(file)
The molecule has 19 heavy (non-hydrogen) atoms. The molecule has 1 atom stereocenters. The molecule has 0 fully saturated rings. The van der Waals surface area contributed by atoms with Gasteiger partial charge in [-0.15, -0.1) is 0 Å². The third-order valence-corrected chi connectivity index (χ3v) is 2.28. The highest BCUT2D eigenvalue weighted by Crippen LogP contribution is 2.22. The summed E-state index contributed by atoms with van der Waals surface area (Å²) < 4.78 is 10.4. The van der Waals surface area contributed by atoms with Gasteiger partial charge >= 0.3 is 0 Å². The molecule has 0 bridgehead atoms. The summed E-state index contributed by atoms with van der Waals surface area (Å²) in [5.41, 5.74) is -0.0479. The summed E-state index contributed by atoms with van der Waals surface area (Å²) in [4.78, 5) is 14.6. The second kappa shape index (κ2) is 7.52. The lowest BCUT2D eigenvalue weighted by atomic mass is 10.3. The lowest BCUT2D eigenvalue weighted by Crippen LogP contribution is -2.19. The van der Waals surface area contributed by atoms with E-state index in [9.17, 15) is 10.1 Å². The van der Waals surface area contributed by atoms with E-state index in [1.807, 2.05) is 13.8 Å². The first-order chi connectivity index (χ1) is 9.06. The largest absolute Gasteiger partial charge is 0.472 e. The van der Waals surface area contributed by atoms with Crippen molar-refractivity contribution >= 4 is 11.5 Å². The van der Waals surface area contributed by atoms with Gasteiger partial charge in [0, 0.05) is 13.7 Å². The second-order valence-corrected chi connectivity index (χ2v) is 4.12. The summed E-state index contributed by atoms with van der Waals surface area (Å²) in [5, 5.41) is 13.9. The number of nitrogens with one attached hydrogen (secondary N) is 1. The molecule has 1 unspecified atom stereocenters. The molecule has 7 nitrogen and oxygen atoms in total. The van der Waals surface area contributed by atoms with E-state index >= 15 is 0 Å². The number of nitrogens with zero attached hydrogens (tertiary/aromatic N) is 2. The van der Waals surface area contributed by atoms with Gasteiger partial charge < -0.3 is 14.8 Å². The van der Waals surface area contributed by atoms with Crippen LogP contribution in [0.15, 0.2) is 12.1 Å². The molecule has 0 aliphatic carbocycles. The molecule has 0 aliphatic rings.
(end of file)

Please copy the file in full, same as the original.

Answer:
The molecule has 19 heavy (non-hydrogen) atoms. The molecule has 1 atom stereocenters. The molecule has 0 fully saturated rings. The van der Waals surface area contributed by atoms with Gasteiger partial charge in [-0.15, -0.1) is 0 Å². The third-order valence-corrected chi connectivity index (χ3v) is 2.28. The highest BCUT2D eigenvalue weighted by Crippen LogP contribution is 2.22. The summed E-state index contributed by atoms with van der Waals surface area (Å²) < 4.78 is 10.4. The van der Waals surface area contributed by atoms with Gasteiger partial charge >= 0.3 is 0 Å². The molecule has 0 bridgehead atoms. The summed E-state index contributed by atoms with van der Waals surface area (Å²) in [5.41, 5.74) is -0.0479. The summed E-state index contributed by atoms with van der Waals surface area (Å²) in [4.78, 5) is 14.6. The second kappa shape index (κ2) is 7.52. The lowest BCUT2D eigenvalue weighted by atomic mass is 10.3. The lowest BCUT2D eigenvalue weighted by Crippen LogP contribution is -2.19. The van der Waals surface area contributed by atoms with E-state index in [9.17, 15) is 10.1 Å². The van der Waals surface area contributed by atoms with E-state index in [1.807, 2.05) is 13.8 Å². The first-order chi connectivity index (χ1) is 9.06. The largest absolute Gasteiger partial charge is 0.472 e. The van der Waals surface area contributed by atoms with Crippen molar-refractivity contribution >= 4 is 11.5 Å². The van der Waals surface area contributed by atoms with Gasteiger partial charge in [0, 0.05) is 13.7 Å². The second-order valence-corrected chi connectivity index (χ2v) is 4.12. The summed E-state index contributed by atoms with van der Waals surface area (Å²) in [5, 5.41) is 13.9. The number of nitrogens with one attached hydrogen (secondary N) is 1. The molecule has 1 unspecified atom stereocenters. The molecule has 7 nitrogen and oxygen atoms in total. The van der Waals surface area contributed by atoms with E-state index >= 15 is 0 Å². The number of nitrogens with zero attached hydrogens (tertiary/aromatic N) is 2. The van der Waals surface area contributed by atoms with Gasteiger partial charge < -0.3 is 14.8 Å². The van der Waals surface area contributed by atoms with Crippen LogP contribution in [0.15, 0.2) is 12.1 Å². The molecule has 0 aliphatic carbocycles. The molecule has 0 aliphatic rings.